Echoing with redoubled contempt and anger the searing scorn and trenchant arraignment spoken by Jeremiah, Jesus denounced these holy peculators who stood there glowering at him: "You have made my Father's house a den of robbers, and you still use it in that way (Mt.)." (Jer.7 :11)—and in A.D.70 the words became quite literally true. Again it is important to observe that this Jeremiah allusion was not made simply because the phrase happened to fit, in the way that a modern politician might quote Shakespeare. The context is marvellously right: "Behold, ye trust in lying words that cannot profit. . . and ye come and stand before me in this house which is called by my name, and say, Deliver us; that ye may do all these abominations . . .Behold, I, even I, have seen it (the Lord's inspection of the temple abuses; Mk.ll :11). But go ye even now to Shiloh, where I set my name at the first, and see what I did ton for the wickedness of my people Israel... And I will cast you out of my sight. . . even the whole seed of Ephraim. Therefore pray not thou for this people.. ."(Jer.7:8-16).

There was not only hatred but also the furrow of anxiety on the faces of the religious rulers. After all this interference with the offering of sacrifice and so much else of the temple routine, what next? Was this Jesus set on taking over the priesthood as well?

The blind and the lame

But for all his indignation against these unholy abuses, Jesus was beset by a yet stronger emotion—his overmastering compassion for the afflicted.

Since the time of the capture of Jerusalem from the Jebusites, "the blind and the lame that hate the soul of David" (2 Sam.5 :8 LXX) had been forbidden the sanctuary of the Lord. Right up to the time of Jesus this rule was observed. So there were plenty such in Jerusalem who, because of their disability, had never known the privilege and pleasure of entering the temple area.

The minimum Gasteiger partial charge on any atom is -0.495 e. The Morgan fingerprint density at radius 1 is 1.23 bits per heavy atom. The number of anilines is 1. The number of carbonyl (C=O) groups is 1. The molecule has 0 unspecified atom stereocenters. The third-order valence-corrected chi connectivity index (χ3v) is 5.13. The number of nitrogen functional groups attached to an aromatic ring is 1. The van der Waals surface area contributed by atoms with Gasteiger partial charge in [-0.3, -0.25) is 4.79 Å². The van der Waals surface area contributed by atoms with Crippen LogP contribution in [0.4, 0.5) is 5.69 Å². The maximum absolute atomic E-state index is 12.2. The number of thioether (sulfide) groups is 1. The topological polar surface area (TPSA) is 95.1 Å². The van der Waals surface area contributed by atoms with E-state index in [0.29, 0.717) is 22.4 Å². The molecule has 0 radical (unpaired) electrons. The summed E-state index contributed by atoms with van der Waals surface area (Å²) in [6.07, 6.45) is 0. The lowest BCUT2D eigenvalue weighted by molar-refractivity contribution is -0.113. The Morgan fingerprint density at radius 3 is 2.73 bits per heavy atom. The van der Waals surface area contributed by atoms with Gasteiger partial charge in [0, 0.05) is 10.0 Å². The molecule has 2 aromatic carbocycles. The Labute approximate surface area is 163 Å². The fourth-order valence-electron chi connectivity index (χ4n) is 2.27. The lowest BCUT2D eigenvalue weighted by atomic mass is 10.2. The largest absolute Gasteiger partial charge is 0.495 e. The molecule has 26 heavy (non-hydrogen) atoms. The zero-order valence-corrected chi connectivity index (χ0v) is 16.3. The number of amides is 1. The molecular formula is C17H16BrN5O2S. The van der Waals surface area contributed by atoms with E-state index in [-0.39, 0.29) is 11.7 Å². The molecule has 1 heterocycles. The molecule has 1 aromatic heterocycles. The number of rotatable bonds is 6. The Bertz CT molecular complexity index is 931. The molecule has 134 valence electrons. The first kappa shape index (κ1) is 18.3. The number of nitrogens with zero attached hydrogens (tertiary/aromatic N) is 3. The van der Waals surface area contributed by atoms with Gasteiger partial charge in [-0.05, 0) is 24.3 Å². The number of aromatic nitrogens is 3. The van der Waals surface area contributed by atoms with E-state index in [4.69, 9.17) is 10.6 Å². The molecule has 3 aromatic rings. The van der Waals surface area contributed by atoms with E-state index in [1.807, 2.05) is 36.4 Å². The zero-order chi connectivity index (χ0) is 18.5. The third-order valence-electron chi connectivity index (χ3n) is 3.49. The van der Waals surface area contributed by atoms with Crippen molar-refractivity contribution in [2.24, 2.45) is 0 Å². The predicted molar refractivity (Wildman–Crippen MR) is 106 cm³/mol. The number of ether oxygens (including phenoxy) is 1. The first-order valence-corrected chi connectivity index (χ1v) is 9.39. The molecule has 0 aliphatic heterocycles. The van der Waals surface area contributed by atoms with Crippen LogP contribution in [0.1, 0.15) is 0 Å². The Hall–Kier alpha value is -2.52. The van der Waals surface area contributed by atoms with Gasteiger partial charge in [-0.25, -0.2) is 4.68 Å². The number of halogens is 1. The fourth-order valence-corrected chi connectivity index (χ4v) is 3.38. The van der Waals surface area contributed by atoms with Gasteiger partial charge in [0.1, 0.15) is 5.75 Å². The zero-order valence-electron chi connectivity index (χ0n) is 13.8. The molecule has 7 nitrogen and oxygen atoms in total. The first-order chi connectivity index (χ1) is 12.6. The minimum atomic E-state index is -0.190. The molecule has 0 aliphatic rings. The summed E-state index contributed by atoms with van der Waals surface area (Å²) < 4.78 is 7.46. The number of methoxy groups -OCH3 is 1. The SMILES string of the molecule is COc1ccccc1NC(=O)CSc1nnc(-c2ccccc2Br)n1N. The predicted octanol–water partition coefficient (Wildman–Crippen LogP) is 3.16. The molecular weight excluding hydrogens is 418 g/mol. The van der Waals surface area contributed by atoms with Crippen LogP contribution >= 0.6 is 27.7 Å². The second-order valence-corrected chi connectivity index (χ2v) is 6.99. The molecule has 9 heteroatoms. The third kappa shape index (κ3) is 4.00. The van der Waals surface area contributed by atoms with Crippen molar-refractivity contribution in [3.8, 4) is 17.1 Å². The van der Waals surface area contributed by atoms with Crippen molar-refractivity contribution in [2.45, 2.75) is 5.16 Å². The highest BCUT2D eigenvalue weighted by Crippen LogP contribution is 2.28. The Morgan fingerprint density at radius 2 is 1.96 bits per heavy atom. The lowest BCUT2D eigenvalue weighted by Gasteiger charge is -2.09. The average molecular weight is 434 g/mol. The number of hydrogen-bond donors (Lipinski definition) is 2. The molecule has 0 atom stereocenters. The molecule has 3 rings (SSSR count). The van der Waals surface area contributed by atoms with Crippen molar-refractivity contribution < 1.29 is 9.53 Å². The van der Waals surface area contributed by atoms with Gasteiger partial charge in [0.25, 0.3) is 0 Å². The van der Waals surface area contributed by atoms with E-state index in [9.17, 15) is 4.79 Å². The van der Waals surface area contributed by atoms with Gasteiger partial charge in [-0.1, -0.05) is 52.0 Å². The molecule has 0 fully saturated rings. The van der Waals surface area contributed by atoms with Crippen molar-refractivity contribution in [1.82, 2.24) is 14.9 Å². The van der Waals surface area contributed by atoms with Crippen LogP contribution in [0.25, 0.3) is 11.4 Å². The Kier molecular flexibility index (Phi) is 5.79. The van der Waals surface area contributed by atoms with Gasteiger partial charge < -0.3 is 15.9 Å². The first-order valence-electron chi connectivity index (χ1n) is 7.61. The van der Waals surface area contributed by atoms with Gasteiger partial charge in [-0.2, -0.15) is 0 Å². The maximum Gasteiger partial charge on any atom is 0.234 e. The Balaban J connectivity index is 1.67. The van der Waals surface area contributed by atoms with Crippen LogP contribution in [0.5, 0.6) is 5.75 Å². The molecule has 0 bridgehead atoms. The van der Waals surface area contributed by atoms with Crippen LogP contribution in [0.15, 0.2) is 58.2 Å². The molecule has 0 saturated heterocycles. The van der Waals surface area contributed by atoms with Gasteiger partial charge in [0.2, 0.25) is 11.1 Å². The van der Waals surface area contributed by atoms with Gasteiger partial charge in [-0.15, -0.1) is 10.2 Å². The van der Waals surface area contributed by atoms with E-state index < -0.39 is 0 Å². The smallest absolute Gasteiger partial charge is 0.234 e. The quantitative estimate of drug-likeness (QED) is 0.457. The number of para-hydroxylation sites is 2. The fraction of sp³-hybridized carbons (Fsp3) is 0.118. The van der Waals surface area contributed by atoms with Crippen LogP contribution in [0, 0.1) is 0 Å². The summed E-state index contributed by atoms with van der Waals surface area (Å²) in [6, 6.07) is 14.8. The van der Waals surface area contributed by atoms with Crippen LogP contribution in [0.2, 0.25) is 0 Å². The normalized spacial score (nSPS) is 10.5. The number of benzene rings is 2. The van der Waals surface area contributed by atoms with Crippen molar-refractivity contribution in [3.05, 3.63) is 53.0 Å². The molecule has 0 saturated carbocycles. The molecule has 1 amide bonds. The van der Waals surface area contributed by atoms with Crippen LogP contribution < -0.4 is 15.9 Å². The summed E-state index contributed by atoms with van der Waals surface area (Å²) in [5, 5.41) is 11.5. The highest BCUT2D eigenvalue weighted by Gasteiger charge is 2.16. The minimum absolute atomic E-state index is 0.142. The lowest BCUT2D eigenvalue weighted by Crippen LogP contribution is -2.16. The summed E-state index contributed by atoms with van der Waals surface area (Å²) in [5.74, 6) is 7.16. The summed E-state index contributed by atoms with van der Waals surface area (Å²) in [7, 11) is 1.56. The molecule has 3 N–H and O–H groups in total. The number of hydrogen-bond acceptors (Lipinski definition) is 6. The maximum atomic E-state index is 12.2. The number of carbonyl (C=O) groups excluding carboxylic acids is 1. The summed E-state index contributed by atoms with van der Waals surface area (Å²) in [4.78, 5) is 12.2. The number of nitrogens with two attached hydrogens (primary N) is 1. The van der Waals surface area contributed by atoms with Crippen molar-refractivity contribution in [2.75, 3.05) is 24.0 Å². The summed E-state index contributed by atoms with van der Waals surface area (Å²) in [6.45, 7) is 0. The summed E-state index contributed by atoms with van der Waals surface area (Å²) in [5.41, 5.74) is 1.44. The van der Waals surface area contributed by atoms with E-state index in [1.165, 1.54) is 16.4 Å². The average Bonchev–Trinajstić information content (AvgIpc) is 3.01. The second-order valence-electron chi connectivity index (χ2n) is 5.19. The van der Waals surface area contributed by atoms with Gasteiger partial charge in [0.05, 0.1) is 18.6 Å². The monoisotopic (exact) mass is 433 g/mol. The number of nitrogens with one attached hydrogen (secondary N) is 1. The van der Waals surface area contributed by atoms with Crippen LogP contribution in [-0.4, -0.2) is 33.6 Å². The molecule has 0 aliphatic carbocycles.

But now Jesus, having "cast out" (excommunicated?) the spiritually blind and lame, brought the physically decrepit into the holy court. They would have to be invited and urged to enter, or they would not dare defy the ancient ban. And there in the precincts of the House these Gentile Jews, the blind and the lame who loved the soul of the Son of David, had fellowship with him and were healed.

Little children

These wonderful works (s.w.Ps.9:l) prompted some of the little children, brought by their parents, to take up once again the Hosanna cry which they had heard from the excited crowd the previous day.

For the chief priests it was provocation piled on provocation. First, the high-handed interference with their temple market. Then, his prophetic denunciation of themselves before all the multitude. After that, a constant demonstration of gracious healing power. And now to be acclaimed by mere infants as the Messiah: "Hosanna to the Son of David" (Dt.31 :19). It was the last straw, the very limit in unseemliness. It also gave the best handle for criticism of Jesus himself. So they let Jesus know what they thought about it.

'Do you hear that?' they asked him, all righteous indignation. 'Why don't you shut them up?'